I thought a lot about that in the days that followed.  Here's what I came up with.

Most of us don't have musical skill or artistic ability.  So we're shocked when we hear it/see it and find it to be unique.  But the real reason most artists don't make it has to do with originality/innovation.  

Originals get paid.  Innovators start new trends and cash in.  When you really stop to think about it, it's that way in corporate America as well.

The guy I saw that night sounds like Kurt Cobain.  But he and his band didn't create their own sound.  So the marketplace doesn't reward them.

Let's take someone from the business world.  There's a lot of people in American business that are as dynamic as Elon Musk - many are more dynamic.  They interview well, are great in meetings and damn, are they great presenters.  What's missing?

Elon Musk has big ideas and endless passion.  SpaceX.  Tesla. SolarCity.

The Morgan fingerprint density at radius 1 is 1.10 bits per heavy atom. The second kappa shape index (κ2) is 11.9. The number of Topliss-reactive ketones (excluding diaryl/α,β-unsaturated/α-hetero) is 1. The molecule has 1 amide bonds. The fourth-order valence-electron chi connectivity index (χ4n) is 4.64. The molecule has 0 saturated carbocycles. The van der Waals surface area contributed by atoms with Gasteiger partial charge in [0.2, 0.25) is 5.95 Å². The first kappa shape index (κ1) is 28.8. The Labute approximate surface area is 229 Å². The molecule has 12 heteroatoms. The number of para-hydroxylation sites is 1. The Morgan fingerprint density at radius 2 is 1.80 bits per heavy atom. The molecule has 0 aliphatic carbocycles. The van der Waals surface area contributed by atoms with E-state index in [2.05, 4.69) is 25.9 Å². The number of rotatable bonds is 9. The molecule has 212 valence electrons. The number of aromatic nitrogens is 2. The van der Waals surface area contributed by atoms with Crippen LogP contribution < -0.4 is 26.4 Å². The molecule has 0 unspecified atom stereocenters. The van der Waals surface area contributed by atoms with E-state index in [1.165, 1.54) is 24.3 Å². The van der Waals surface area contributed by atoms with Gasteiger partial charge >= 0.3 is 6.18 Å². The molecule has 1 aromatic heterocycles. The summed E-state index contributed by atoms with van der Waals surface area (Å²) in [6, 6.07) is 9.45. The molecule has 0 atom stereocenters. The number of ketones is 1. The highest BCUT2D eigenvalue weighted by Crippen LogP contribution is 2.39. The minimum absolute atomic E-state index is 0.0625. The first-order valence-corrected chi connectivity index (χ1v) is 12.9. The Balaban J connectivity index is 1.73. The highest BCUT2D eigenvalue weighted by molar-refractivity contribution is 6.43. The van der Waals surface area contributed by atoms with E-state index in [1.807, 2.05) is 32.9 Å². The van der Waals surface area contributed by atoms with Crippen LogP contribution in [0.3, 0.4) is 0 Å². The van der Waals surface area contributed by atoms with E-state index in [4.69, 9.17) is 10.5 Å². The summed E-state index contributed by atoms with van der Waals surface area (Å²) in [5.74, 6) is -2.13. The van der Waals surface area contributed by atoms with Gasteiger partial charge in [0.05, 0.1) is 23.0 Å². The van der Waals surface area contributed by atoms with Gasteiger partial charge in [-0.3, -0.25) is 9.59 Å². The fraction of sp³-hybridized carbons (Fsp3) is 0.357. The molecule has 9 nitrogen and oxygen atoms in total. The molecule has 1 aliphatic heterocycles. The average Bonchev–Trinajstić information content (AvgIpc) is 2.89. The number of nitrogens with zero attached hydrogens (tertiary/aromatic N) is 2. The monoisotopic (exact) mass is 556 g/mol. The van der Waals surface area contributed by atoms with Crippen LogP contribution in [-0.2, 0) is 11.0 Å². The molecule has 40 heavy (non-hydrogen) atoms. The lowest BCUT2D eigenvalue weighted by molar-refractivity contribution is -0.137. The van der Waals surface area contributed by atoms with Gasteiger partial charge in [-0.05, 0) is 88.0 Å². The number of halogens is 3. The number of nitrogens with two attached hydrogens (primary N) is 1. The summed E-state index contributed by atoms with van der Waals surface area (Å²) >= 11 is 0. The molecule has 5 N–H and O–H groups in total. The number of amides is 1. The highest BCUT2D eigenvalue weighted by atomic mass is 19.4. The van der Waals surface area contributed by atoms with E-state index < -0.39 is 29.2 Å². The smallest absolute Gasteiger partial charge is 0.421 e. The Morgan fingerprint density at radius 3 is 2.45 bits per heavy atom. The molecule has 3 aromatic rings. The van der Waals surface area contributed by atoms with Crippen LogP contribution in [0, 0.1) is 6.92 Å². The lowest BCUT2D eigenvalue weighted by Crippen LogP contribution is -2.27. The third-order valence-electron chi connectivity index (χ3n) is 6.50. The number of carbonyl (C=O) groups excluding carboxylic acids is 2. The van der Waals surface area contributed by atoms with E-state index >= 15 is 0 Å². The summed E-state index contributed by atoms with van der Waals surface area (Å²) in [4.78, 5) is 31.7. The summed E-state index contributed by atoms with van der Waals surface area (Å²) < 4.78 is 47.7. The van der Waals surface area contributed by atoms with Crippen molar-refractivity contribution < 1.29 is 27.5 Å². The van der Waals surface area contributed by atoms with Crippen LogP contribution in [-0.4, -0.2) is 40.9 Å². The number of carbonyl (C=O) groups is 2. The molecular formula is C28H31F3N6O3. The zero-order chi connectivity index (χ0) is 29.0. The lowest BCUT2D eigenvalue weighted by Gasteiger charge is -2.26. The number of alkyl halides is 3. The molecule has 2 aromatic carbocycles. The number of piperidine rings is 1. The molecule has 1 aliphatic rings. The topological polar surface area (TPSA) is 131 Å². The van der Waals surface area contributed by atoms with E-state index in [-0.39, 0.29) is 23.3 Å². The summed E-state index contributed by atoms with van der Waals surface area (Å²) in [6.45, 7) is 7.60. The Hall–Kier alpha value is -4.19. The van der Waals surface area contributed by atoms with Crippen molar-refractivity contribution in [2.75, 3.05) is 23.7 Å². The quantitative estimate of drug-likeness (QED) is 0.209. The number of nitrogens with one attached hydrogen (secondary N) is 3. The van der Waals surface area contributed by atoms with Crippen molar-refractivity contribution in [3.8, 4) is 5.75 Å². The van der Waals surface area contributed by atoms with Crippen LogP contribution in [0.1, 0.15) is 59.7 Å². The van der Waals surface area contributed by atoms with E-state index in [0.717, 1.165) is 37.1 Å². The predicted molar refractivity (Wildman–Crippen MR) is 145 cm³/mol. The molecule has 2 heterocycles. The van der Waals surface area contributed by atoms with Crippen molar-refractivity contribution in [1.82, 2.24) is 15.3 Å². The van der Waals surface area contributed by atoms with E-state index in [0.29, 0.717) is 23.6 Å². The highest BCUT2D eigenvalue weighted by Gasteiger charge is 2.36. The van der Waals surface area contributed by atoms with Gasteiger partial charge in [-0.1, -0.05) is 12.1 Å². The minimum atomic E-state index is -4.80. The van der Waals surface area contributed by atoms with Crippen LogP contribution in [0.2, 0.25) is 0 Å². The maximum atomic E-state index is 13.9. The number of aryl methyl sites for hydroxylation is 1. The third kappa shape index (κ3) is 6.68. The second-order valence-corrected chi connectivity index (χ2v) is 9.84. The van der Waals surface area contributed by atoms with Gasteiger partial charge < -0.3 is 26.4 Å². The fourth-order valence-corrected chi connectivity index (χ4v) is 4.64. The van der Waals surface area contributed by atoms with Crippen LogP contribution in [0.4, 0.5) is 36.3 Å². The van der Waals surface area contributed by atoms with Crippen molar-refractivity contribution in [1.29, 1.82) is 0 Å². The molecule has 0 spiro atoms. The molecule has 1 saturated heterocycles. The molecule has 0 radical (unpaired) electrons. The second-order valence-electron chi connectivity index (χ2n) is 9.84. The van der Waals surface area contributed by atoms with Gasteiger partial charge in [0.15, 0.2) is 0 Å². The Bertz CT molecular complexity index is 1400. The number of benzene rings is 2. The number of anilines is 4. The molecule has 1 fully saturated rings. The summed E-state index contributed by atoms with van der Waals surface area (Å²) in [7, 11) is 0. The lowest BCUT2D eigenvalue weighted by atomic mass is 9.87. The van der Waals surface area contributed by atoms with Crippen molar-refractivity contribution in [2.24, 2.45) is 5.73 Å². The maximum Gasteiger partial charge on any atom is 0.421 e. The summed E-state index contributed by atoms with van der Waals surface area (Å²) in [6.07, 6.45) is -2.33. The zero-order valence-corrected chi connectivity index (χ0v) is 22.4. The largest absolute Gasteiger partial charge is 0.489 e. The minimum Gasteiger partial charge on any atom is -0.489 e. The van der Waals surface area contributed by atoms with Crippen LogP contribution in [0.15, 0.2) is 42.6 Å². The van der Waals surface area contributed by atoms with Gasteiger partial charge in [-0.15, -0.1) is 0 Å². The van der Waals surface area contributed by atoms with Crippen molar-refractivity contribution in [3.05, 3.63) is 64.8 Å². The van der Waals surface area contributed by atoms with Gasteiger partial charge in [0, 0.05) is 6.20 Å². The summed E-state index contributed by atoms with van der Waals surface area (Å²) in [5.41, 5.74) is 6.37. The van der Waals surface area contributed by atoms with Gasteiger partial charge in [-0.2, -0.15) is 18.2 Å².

You're as good as Elon Musk on the powerpoint and in front of people.  But your ideas?  They're smaller.

Nevermind is to Nirvana as a smart executive is to Elon Musk.  One wore the sweater first.  The other followed.

It's the same thing in the business world.  You're amazed by the presentation skills of Frank in Marketing, but he hasn't broken through.

Turns out those public speaking skills are missing one important ingredient for the payoff - original ideas. 

I'm so happy because today
I've found my friends
They're in my head
I'm so ugly, but that's okay, 'cause so are you
We've broken our mirrors
Sunday morning is everyday for all I care
And I'm not scared
Light my candles in a daze
'Cause I've found god
Hey, hey, hey


 


So You Want To Be a Thought Leader, But You Hate Writing...

Readers of this blog often ping me to have conversations about the best way to get started writing and sharing thoughts on the world of HR.

With the exception of the recent period where I finished my book (shameless plug - buy my book,  The 9 Faces of HR, here), I've written most business days since 2007.  

Only freaks do that.

For ideas on starting your own blog, see this presentation I did way back in the day.  Most of it still holds true.

But most people aren't going to start a blog and just grind for a decade.  That doesn't mean you can't be involved and share your thoughts.  Here's you're choices in my eyes: